Ontario government invests $5.25 million to help innovative health companies scale

healthtech

The Ontario government is investing $5.25 million in a new project aimed to train and mentor health sciences companies in securing investment and bringing their solutions to market.

The new project, called the Business Development Skills Program, is being led by the Ontario Bioscience Innovation Organization (OBIO). The province’s investment is aimed to train up to 150 people through the program, which will run from June to March 2022.

OBIO’s program could prove useful to Ontario’s myriad healthtech startups.

The Business Development Skills Program is aimed to teach bioscience companies financial, business, and intellectual property commercialization skills to help them scale. Participants will also receive one-on-one mentorship with business development experts.

As part of this new program, OBIO will issue select Ontario-based health science companies up to $100,000 in grant funding per company. Grant funding must be spent by the recipient by March 31, 2022.

The province’s $5.25 million investment comes in part from its $115 million Skills Development Fund, which was created to support innovative ideas for training and skills development.

“COVID-19 has emphasized the importance of the health and life sciences sectors, both here in Ontario and around the world,” said Nina Tangri, parliamentary assistant to the Ontario’s Minister of economic development, job creation and trade.

“This new program will enhance our world-class ecosystem and further develop our workers’ skills and ensure that companies have access to the skills and talent needed to invest and expand in Ontario,” Tangri added.

Based in Toronto, OBIO exists to provide health sciences companies with strategy support, programming, policy development, and advocacy. OBIO does this by partnering with the private sector, the bioscience investment community, academia, patients and government.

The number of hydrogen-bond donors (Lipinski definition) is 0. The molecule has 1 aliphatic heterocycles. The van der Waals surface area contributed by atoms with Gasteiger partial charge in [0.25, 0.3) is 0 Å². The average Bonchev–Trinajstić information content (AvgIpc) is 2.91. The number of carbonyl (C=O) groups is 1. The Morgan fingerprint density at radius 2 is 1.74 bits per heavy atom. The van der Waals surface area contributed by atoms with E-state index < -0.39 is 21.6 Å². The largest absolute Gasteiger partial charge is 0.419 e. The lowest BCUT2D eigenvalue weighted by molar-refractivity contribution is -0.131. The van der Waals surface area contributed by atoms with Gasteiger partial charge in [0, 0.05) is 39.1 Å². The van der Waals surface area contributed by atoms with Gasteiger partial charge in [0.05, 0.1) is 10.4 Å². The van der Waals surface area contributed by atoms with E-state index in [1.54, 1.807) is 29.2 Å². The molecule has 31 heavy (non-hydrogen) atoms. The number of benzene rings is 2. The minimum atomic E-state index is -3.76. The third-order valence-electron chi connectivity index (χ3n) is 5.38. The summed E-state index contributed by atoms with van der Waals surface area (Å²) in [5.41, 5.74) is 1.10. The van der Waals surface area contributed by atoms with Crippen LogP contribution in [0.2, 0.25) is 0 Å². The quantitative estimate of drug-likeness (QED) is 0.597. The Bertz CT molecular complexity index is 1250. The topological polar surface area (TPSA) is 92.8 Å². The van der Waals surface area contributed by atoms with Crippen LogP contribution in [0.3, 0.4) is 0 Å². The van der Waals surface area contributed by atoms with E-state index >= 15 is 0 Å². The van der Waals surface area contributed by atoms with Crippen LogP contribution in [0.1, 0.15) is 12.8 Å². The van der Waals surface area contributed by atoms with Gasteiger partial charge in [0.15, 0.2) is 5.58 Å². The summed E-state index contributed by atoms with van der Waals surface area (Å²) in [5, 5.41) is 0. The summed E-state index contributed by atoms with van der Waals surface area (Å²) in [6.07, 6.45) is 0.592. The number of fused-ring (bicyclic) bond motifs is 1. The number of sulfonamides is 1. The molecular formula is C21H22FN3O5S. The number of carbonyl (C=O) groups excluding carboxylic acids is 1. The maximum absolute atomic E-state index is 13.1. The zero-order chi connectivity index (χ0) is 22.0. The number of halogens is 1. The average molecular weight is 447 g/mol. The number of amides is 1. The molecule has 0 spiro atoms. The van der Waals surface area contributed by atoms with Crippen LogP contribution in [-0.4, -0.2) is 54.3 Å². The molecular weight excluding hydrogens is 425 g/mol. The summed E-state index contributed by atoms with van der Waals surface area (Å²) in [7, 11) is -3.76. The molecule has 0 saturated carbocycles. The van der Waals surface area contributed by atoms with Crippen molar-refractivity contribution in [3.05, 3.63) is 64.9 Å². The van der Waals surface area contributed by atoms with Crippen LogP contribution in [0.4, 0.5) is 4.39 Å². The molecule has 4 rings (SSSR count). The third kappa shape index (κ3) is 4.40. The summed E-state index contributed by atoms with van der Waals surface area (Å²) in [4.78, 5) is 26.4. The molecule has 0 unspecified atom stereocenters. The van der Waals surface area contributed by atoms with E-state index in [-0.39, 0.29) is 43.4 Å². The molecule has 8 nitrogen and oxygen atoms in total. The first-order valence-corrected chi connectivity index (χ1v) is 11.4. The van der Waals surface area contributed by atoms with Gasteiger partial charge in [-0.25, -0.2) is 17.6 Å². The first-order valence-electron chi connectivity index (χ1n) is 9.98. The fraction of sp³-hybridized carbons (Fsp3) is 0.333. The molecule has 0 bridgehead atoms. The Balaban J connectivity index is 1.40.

OBIO’s new program could prove useful to Ontario’s myriad healthtech and life sciences startups, many of which have experienced growth during the pandemic-fuelled surge in demand for healthcare solutions.

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According to Hockeystick’s ecosystem report, the Greater Toronto Area (GTA) became a healthtech hotbed in 2020. Healthtech beat out all other verticals in terms of overall investment, with startups in the space raising a total of $186 million in venture capital over the year.

Though many Canadian companies in the health sector have seen success as of late, they face a number of unique challenges that can hamper their ability to commercialize and scale.

One of the biggest barriers to healthtech adoption and commercialization has been procurement. Recognizing the need for more procurement opportunities for startups, the federal government recently expanded its CAN Health Network program, which helps connect healthtech startups with Canadian healthcare institutions.

Another issue highlighted by the OBIO is business development. According to a survey conducted last year by OBIO, 83 percent of health industry leaders say access to financing should be a priority focus to speed up opportunities for health science companies to succeed. Yet half said they often face difficulties when hiring highly qualified business development professionals.

OBIO’s training will be delivered virtually, starting in June, at no cost to the program’s selected participants.

Isabelle Kirkwood

Isabelle Kirkwood

Isabelle is a Vancouver-based writer with 5+ years of experience in communications and journalism and a lifelong passion for telling stories. For over two years, she has reported on all sides of the Canadian startup ecosystem, from landmark venture deals to public policy, telling the stories of the founders putting Canadian tech on the map.